Are you OK with cookies?

We use small files called ‘cookies’ on Some are essential to make the site work, some help us to understand how we can improve your experience, and some are set by third parties. You can choose to turn off the non-essential cookies. Which cookies are you happy for us to use?

Skip to content

Why diversity in the magistracy matters

A man is sat in casual clothing in an office chair with his hands clasped together.

With over 20 years of magistrates’ experience, London-based IT expert Kevin talks about his inspiring journey to becoming a magistrate in the criminal court. Being severely sight impaired, Kevin took it upon himself to set a precedent.  

What made you want to become a magistrate?   

Back in the 90s, I used to work part-time for the Met Police in Peckham. When I was made redundant from that role, I wanted to continue to work in the field of law enforcement or similar – on a part-time basis.   

However, becoming a magistrate wasn’t an option at the time. I am severely sight impaired (registered blind) and, prior to 1998, blind people were not eligible to sit as magistrates.  

I applied as soon as the ban was lifted because I believe magistrates should reflect the communities they serve – including people like me.  

How would you describe your role as a magistrate?  

My role is to preside over proceedings in the adult criminal court with two fellow magistrates. With the support of a legal advisor, we ensure that all elements of proceedings are conducted fairly, timely and in accordance with the law.   

While my colleagues, known as ‘wingers’, have equal decision-making powers with me, only I, as the Presiding Justice, speak on behalf of the magistrates in court.  

I am also responsible for all those in the courtroom; it’s my job to liaise with everyone, making sure that those who are not experienced (such as first-time offenders) are supported appropriately during their time in court.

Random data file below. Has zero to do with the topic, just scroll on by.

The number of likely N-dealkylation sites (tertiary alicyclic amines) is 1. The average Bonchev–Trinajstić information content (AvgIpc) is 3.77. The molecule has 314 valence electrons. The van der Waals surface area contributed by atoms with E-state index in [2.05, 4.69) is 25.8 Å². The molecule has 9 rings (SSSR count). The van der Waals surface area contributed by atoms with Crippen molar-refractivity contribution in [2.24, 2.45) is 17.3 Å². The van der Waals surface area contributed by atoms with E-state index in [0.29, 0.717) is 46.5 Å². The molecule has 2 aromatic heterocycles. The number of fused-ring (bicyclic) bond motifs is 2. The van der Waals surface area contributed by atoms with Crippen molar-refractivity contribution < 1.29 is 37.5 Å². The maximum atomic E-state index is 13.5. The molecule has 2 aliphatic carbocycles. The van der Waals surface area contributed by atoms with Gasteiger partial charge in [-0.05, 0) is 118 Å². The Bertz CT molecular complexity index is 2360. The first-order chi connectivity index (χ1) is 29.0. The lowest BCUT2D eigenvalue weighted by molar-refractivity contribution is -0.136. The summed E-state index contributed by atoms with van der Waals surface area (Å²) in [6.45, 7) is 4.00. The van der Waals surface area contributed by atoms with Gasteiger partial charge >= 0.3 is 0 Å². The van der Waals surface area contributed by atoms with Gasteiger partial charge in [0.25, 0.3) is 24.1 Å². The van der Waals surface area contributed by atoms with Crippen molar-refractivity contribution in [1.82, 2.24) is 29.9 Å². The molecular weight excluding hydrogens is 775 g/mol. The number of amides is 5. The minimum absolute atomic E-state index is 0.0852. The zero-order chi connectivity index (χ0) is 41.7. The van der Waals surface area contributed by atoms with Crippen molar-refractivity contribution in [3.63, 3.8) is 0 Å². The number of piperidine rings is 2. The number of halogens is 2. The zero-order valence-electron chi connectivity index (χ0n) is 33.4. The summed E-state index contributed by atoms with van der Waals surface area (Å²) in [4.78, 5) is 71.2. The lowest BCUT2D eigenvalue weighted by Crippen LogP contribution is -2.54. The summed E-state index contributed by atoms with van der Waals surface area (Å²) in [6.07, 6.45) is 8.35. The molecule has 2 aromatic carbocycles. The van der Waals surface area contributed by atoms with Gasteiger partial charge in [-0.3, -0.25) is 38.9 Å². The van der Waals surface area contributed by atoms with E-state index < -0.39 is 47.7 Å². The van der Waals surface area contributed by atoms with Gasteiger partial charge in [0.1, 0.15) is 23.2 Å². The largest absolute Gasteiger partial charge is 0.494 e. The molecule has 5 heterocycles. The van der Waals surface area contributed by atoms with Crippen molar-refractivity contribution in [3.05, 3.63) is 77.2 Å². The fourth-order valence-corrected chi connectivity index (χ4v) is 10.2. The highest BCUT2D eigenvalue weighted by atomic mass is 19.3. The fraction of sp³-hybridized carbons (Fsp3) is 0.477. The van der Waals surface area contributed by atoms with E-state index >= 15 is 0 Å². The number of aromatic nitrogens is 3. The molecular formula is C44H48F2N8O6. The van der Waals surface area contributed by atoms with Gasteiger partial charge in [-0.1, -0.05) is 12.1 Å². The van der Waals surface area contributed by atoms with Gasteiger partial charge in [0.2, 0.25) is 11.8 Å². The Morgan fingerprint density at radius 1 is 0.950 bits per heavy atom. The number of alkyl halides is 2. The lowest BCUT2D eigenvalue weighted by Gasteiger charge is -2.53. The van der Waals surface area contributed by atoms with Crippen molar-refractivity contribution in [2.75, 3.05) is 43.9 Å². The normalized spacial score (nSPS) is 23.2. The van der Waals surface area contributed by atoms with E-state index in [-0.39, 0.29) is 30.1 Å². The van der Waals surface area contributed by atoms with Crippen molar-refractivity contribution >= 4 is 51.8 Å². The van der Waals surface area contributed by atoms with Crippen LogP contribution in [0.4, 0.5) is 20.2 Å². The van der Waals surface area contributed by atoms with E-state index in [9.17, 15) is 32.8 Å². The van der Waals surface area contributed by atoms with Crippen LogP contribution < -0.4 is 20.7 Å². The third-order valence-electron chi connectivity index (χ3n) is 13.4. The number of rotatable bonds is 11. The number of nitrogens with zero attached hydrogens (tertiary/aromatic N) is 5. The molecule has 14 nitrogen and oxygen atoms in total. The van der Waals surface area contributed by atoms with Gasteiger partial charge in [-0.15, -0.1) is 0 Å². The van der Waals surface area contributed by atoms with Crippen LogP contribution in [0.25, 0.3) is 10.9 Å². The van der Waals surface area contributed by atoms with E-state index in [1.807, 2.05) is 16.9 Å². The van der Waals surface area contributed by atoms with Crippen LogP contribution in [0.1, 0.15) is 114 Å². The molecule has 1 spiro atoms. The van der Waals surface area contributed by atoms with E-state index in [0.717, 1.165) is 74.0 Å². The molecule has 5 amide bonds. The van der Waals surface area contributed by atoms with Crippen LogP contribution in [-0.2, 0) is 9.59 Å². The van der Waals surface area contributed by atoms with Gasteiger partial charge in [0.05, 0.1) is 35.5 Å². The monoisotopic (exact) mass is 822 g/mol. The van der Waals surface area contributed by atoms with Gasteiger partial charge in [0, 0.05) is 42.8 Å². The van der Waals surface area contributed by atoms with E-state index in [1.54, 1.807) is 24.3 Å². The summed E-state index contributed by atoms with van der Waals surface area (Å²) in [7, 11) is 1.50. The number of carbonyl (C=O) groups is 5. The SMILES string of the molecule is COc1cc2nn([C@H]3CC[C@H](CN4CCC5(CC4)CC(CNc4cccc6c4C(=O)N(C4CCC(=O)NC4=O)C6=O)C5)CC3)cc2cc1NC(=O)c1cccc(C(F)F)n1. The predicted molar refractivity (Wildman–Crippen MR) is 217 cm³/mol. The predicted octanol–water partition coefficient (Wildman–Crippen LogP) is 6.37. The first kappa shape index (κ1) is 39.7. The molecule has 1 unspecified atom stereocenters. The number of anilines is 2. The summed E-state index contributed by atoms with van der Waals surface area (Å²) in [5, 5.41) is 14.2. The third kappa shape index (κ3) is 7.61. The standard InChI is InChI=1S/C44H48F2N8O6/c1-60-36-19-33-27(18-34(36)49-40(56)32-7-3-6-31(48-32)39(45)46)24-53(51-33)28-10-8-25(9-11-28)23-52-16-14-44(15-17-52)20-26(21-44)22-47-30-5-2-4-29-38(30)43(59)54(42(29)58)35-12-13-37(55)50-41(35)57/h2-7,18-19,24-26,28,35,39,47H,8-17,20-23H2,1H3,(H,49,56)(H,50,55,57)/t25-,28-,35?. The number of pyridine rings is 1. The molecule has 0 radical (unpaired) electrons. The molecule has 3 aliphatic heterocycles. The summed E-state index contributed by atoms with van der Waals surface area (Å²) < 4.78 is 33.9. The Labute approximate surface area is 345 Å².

What are some of the most rewarding elements of the role?   

The most rewarding part of my role is when I have presided over a hearing where I feel justice has been done – such as when a complainant has fallen victim to a scam, such as paying thousands out on non-existent roof repairs. When we as a bench can deal with the defendants, getting appropriate justice and compensation for the complainant, I feel proud to have played a part in upholding fairness.    

It is also very good to know that defendants leaving court feel they have been treated fairly and justly and that we have changed their lives for the better.  

What do you think are some of the most important qualities needed to be a magistrate?   

To be able to listen and concentrate for lengthy periods. You need to start each hearing with a fresh mind and make no judgements until all sides of the argument have been heard. That’s why magistrates are trained on unconscious bias and how this can affect decision-making.   

The ability to follow a structured decision-making process and the qualities of fairness and impartiality are also essential.   

But, most importantly, if you always aim to be the best version of yourself, then becoming a magistrate is probably right for you.  

What would you say to anyone else considering it?   

It is an extremely fulfilling role where no two days are the same. You get to take part in a continual learning exercise and go home at the end of the day knowing that you have made a real difference.   

You also get to meet a whole new set of like-minded people and I truly believe you will thoroughly enjoy carrying out this important public role. So, apply!